Ever read a book that changed your life? Lately I’ve been reading quite a few of those. Perhaps it’s my season for change, or perhaps I’m just finally open and ready. Whatever the reason, it has been a wonderful journey getting to know me – at least most of the time.
Codependent No More introduced me to an aspect of myself that needed some immediate tending. The tagline of the book kind of says it all, “How to Stop Controlling Others and Start Caring for Yourself.” My coach recommended it to me after listening to me describe (ad nausea I’m sure) the amount of energy I expended trying to manage the reactions of others to bad news. I was literally losing myself in trying to help others.
At first I thought this book didn’t apply to my life. Most of us think of codependency only in terms of those who love and support people who are addicted to drugs and alcohol. While it does include that, the definition is much broader and includes anyone who has let another person’s behavior control them and is obsessed with controlling that person’s behavior.
I know some of you are about to tune out because you can’t imagine that this applies to you. But let me just pause here and make an announcement – people who struggle with codependency are good people. Often highly compassionate and gifted with a servant’s heart, you sometimes find them fighting against social injustice and standing up for the underdog. We (meaning myself included) have accomplished extraordinary things. We have also spent way too much time rescuing (and then subsequently resenting) other people. Take a look at the list below and see if any of this sound familiar:
- Think and feel responsible for other people’s feelings, thoughts, actions and choices. (They can’t handle the truth.)
- Feel anxiety, pity and guilt when others have a problem. You feel compelled – almost forced – to help the other person solve their problem. (Even if it is a 6AM call from your boss for the third time that week.)
- Find yourself saying “yes” when you want to say “no”. (Because then you would be mean.)
- Overcommit yourself. (No one else can do it like me!)
The list goes on and on, but you get the point. Listen, I’m not suggesting we shouldn’t care, but the constant rescuing of other people is just not healthy for you or them. When you rescue, you have decided that you can manage their life better than they can, and so you think for both you and them. They then defer that thinking (and subsequent action) to you – which you both later resent. It’s a vicious cycle that many of us have been in since we were kids. “Oh, I’ll do it” became our favorite phrase before we were out of grade school. Just hell bent on pleasing other people!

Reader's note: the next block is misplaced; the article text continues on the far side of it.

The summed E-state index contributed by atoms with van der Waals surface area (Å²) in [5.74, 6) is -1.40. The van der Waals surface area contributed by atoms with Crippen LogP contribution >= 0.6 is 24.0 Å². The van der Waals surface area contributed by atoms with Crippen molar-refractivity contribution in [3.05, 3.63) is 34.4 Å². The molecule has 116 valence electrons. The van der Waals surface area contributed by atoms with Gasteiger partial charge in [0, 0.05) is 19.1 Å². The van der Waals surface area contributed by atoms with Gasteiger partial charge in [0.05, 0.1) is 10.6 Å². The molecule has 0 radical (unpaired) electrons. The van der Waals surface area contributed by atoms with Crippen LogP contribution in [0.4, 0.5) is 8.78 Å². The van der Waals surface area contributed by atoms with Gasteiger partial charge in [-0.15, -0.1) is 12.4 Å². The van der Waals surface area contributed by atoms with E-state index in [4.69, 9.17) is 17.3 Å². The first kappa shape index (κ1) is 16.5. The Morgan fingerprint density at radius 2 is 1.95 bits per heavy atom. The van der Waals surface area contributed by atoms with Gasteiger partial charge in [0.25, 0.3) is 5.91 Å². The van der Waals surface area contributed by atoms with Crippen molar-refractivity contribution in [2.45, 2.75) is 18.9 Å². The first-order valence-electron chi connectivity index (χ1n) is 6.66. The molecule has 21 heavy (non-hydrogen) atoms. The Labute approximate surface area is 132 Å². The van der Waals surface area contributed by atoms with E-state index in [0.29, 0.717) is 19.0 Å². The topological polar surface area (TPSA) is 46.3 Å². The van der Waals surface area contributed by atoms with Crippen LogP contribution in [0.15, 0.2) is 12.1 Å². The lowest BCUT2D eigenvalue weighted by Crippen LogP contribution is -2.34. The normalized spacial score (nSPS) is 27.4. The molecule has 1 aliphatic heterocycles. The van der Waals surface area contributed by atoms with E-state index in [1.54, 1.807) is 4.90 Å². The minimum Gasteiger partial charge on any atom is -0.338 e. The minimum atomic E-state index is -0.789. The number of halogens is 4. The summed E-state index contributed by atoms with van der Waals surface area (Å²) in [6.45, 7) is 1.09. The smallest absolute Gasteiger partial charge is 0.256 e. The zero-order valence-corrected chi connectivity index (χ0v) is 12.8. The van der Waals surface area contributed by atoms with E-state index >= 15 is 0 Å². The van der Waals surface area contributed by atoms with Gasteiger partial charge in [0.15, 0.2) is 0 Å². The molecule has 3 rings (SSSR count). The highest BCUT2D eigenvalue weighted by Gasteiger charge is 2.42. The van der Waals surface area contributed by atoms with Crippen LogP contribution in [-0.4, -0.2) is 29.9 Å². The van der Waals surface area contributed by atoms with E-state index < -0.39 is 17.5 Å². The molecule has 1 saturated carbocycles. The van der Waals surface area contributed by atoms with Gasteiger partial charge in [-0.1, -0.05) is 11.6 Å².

As we got older, we made friends with someone who constantly needed something and we of course went without because that’s what good friends do. We then married someone who we knew was struggling with a few things, but we were convinced we could “fix” them up. So now we are working hard to meet their needs and manage their life because the fixing we thought we’d be doing has put us in a fix! And of course, we can’t leave because they need us. I mean, they would fall apart if they didn’t have us, right? (Hmm, it’s amazing how these same people manage to run their lives just fine when you stop trying to control them and work on caring for yourself.)
And let’s not forget our babies. Our precious, precious baby – who is 30 years old, still living at home, not in school (or is still in school working on their third degree to do who knows what and when), and no plan for the future. Meanwhile, you are silently resenting it because they come in at 2:00am waking you up when you have to get up and go to work the next morning.
Ugh! See what I mean? We’re inherently good people who mean well. We have just lost sight of our true purpose and ourselves. God gave us one life – our own! While He wholly expects us to love others, He did not call on us to do His job and change, rescue or remake other people.
I know some of y’all are mad with me now. I’ve talked about your baby who is still living at home. It’s okay. If you want your baby to live with you for the rest of your life, then God bless the both of you. This is a safe place where we can lovingly disagree. But for the rest of you, who want to join me on this journey of letting grown folks be grown and loving on me while I also love them, check out the book.
My favorite quote from the book is “the surest way to make ourselves crazy is to get involved in other people’s business, and the quickest way to become sane and happy is to tend to our own affairs.” Amen!
Be sure to leave a comment and let me know what you think. Peace and blessings!
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